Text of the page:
by MichaelJM on January 14, 2009
"Number One" had been voted as England’s top B&B and had been recommended to me by a work colleague who could only claim "that they nearly once stayed here". I’d correctly assumed that it wouldn’t be busy during the Winter months and having checked out their impressive web site I rang to secure my room for the following week. The phone was promptly answered and within minutes I’d been efficiently booked into this small boutique style Bed and Breakfast. I now had to hope that it would be half decent. As fellow travellers are aware you can never be absolutely sure what your hotel’s going to be like until you arrive at the reception desk. I’ve stayed in some fantastic places but on the other hand it’s always the crummier ones that I think of as I approach a new hotel. This was, either way going to be an experience and I was just hoping that it would not be a "typical tired" seaside B&B. It’s in the south of Blackpool town and I hailed a cab outside the station and then just sat back convincing myself that "it would be alright". The taxi driver explained that "Number One" was known to be a different type of B&B – different he explained in a good way. The one thing that hit me was that Number one was set in a residential area and part of its uniqueness is that it is not surrounded by other B&B’s and it feels as if it’s off the beaten track and away from the hustle and bustle of Blackpool central.I was warmly met by the owner and his wife (the roles are reversed in their sister hotel, which I’ll probably give a try next time I visit Blackpool) and she was soon apologising for the room that they’d allocated to me. I was, she explained, the last to book in and so I’d been placed in the pink room. She was swift to elaborate that all the rooms were to the same standard but this one was... She paused to get the right word. "Girly" I suggested to her. Well "no" she replied "but it is pink" Her husband made a jovial comment about "digging holes" and then the time came to check out the room in this small and cosy boutique B&B. Well it was pink with a four poster bed taking pride of place. Now I guess that you need to be comfortable with pink to rest easy in this room, as the large print curtains were complimented by matching cushions on the two easy chairs and furry cushions of the bed.Fashion prints adorned the wall alongside "period style furniture" and I guess the decor is more appealing for the "fairer sex" but there were plenty of in-house gadgets to make the blokiest of blokes to feel comfortable. There was a CD player, DVD, Playstation, large plasma TV with a free view box and a good supply of CD’s and DVD’s available for use by guests. These were sited in a "library" at the top of the stairs and I was invited to help myself for any that I fancied.You don’t need to be a technophobe to stay here as there are remote controls for everything including the lights. Indeed I was turning the sound down on the TV when the lights dimmed and confusion ruled for a while until I found the remote for the lighting. I soon sorted out that I was best using the FreeBox remote to handle by TV viewing as this remote did not assume control over the lights in the room.Technology didn’t finish in the bedroom as I was soon to find out. There was a Jacuzzi bath, with a TV set into the wall at the end of the bath, and a separate "rain shower" unit in the corner. This was a bathroom to pamper yourself in and after a decent meal out I was enjoying the gentle massage of the Jacuzzi bath whilst tuning into some local TV channel. A duo of nicely presented bath robes were available for use and I quietly sat down, after my relaxing bath, to enjoy a selection of music on the CD player and enjoy one of the complimentary drinks out of the extensive selection (I had drinking Chocolate and would enjoy one of the teas in the morning). As a mark of the attention to detail there was an opportunity to take a small bottle of fresh milk out of the fridge (on the landing) rather than user the UHT milk in the small cartons. It "makes a far nicer cup of tea" the owner had explained as she invited me to make use of this facility. If you feel the cold then they’ve though of everything as a small heater stood unobtrusively in the corner to supplement the efficient central heating. Needless to say I was warm enough and didn’t need to try it out.This really feels like home and this 1930 Art Nouveau house, with its original stained glass windows, has been charmingly decked out by the owners who can quite rightly be proud of their B&B. The decor is striking, some may say challenging, and the ornaments and wall hangings will keep you "entertained" for the duration of your stayBreakfast was a veritable feast and you have to pre-order your main course the night before (although that really isn’t a hardship). There’s a decent selection of cereal, fruit juices and my freshly prepared "full English" would certainly keep me going for the rest of the day. I can never resist the offer of black pudding and the sausage and bacon had a "perfect degree of crispness" that I normally only expect to guarantee at home. The egg yolk was in my opinion "spot on" and I polished off the whole meal with no difficulty. And if that wasn’t enough it was followed by toast and marmalade. A perfect start to my day. I seldom wax lyrical about the overall standard of a hotel, but on this occasion I believe "Number One" is faultless. Well done and I WILL BE BACK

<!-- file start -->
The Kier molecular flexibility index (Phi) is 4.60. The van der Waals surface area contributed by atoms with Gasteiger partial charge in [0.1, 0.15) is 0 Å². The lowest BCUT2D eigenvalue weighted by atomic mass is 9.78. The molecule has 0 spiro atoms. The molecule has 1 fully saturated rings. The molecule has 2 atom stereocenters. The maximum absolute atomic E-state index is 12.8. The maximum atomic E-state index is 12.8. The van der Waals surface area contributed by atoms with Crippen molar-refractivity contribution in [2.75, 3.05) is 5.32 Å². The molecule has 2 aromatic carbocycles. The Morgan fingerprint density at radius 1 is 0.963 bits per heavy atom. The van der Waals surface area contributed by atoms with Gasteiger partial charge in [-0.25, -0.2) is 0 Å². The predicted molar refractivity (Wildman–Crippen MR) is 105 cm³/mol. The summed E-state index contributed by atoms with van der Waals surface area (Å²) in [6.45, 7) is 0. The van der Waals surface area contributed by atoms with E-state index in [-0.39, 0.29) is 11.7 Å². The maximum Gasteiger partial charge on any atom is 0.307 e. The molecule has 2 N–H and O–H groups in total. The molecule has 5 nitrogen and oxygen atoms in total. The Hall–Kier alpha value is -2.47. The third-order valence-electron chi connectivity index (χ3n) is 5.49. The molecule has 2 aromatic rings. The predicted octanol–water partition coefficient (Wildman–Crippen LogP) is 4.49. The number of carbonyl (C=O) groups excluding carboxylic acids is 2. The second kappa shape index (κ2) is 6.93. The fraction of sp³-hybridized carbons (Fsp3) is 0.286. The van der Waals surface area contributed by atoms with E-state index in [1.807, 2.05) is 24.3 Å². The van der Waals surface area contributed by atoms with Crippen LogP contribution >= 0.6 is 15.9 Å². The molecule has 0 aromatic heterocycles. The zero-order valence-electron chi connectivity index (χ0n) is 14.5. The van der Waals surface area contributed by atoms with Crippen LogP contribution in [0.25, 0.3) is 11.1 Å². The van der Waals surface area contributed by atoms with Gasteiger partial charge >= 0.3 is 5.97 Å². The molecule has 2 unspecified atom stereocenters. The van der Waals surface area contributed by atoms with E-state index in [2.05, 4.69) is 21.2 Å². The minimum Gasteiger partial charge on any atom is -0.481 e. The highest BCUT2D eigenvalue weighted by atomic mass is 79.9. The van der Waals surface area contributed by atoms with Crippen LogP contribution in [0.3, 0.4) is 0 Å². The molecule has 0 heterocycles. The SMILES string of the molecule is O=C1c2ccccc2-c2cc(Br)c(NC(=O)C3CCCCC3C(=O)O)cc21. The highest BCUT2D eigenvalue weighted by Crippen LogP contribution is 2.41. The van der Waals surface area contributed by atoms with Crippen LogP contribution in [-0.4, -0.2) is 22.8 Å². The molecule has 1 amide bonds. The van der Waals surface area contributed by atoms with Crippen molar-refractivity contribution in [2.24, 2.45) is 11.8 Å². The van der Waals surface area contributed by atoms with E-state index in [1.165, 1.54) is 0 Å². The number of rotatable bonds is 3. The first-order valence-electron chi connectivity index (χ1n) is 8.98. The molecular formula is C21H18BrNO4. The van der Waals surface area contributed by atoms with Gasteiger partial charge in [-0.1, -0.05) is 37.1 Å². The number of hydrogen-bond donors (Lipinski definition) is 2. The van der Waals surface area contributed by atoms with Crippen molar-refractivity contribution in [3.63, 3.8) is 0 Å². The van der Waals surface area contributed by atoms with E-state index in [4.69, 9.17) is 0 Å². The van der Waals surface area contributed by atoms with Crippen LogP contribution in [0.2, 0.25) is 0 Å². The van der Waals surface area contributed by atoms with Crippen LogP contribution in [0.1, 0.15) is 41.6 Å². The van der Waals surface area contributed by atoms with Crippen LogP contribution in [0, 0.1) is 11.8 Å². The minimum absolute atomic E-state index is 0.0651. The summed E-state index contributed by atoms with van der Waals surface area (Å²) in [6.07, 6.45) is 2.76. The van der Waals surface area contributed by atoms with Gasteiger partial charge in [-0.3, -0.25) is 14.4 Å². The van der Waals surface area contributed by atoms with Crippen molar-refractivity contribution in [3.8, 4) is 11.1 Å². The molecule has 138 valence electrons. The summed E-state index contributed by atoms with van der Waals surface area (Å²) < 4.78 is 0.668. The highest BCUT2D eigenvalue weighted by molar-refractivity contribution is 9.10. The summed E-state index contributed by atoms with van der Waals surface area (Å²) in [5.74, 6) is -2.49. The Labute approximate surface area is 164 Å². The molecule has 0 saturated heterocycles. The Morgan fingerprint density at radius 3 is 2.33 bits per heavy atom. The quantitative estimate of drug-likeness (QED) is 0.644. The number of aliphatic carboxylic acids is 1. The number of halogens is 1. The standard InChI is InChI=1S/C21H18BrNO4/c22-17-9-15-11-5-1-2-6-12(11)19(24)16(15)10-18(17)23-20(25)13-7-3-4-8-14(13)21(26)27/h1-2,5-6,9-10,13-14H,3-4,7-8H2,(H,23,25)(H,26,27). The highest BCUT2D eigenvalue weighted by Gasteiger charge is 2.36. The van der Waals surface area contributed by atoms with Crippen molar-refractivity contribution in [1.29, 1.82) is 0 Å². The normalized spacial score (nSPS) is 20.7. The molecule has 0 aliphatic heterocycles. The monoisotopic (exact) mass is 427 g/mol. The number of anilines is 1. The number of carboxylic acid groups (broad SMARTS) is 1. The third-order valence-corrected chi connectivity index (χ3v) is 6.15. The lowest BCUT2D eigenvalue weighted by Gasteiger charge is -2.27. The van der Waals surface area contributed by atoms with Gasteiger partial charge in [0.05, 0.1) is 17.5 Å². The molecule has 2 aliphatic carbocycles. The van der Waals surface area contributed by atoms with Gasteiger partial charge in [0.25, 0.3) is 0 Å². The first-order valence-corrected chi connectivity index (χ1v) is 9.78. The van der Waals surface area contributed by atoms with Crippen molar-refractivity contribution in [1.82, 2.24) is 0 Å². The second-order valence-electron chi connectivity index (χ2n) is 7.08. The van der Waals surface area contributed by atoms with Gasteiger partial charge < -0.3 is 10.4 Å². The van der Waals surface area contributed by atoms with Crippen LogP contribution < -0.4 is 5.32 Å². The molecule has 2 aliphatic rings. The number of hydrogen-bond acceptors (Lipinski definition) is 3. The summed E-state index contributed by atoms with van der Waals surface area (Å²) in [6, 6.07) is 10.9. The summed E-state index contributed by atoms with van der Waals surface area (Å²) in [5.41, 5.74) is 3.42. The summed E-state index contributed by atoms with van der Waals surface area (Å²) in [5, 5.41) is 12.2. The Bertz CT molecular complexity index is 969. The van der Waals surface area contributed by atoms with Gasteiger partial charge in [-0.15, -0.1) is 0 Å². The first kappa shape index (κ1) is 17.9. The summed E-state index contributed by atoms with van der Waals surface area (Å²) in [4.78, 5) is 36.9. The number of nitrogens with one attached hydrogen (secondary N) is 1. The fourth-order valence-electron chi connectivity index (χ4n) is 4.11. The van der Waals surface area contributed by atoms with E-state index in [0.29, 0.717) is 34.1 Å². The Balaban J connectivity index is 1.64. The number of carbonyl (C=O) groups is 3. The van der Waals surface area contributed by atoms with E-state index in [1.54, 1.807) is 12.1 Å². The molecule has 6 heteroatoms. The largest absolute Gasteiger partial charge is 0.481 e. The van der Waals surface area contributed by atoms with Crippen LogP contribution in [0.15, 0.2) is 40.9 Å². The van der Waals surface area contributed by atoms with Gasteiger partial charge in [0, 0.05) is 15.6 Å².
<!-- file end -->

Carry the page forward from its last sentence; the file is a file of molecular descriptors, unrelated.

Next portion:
Blackpool was one about the only "coastal resort" that I’d positively identified as a place that I would NOT visit. From what I could make out it’s a place that you either love or hate and in my mind it epitomised everything that I disliked (loathed and despised would be too strong an expression). There were crowds, tacky shops, "kiss me quick hats", roller coaster, candy floss, more crowds and variety shows by the dozen. Indeed having studiously avoided the place for almost 60 years it was with mixed feelings that I gave the green light to my company’s request that I offer some consultancy to Blackpool Council. As an aside I’ve only been working for "Corelogic", a company providing software for Social Care Providers, since I retired from my work as a Social Work Manager with a large Local Authority, and their logic (flawless I had to admit) was that I could spend some time in this west coast resort whilst visiting "my long term commitment" in Manchester.Blackpool is only a short train journey from Manchester so at the end of my working day with the City Council, I headed for Picadilly Station to catch one of the frequent trains to Blackpool. With mixed feeling I boarded the train and counted down the minutes when my long term ambition "NOT to do something" would vanish into thin air. I’ve only now have one "NOT to do" left and I’m sure that I will manage NOT to watch the "Sound of Music"! The train journey is probably slower than a car journey, but I wasn’t in a hurry so I sat back to enjoy the view from the comfort of the carriage. Well when I say the view I am perhaps overstating the pleasure of this – it was after all the middle of winter and it was totally black outside of the carriage. I enjoyed the trip by settling back and enjoying the recently uploaded Beethoven symphony on my i-pod.When I reached Blackpool I can cheerfully report that everyone I met was genuinely polite, cheerful and engaging. The station porters gave a cheery wave and the taxi driver got out of his cab to help me get my case into the cab. He was responsive to my questions about Blackpool and nothing was too big an effort for him. A short ride down the front (I’m guessing the tower was at the back of me because I saw no evidence of its presence) and we were soon heading away from the "tourist zone" to the residential serenity that would be my home for the night.The owner of the B&B gave me some tips on local dining and after the briefest of check-ins I was strolling towards the small shopping area in this "conurbation" of Blackpool. I could choose Chinese, Indian, Italian, British or could have eaten Fish and Chips, Pizza or kebabs if I’d have chosen. In the end I enjoyed a quiet meal in a local Bistro (see separate journal entry).On my second morning the taxi company was ordered for me by the hotel and once again I was driven to my destination by a charmingly helpful driver. The town might be going through hard times and the recession biting into their income but you can’t beat the Lancashire hospitality that was evident wherever I went.On my way back to the station later that day I actually saw Blackpool notorious tower. A mini Eifel Tower that has been an attraction for generations. Of course there were signs of "better days" but Blackpool has embarked upon a twenty year programme to tidy up the town and bring it into the 21st Century. They’re half-way through this project and I couldn‘t help but feel that this is one resort that must survive as a pleasure town. It was the summer home for thousands of workers who used to make their "annual pilgrimage" as part of the "works holiday" and millions of children will have clambered on the rides at the pleasure beach.Indeed I did finish up feeling that I’d been a bit hard on the town and perhaps it did deserve the opportunity to display its wares to me. I guess I’ll never be 100% enthusiastic about Blackpool but I am looking forward to my next visit when I might make sure that I can at least explore a little more of the town. Watch this space!!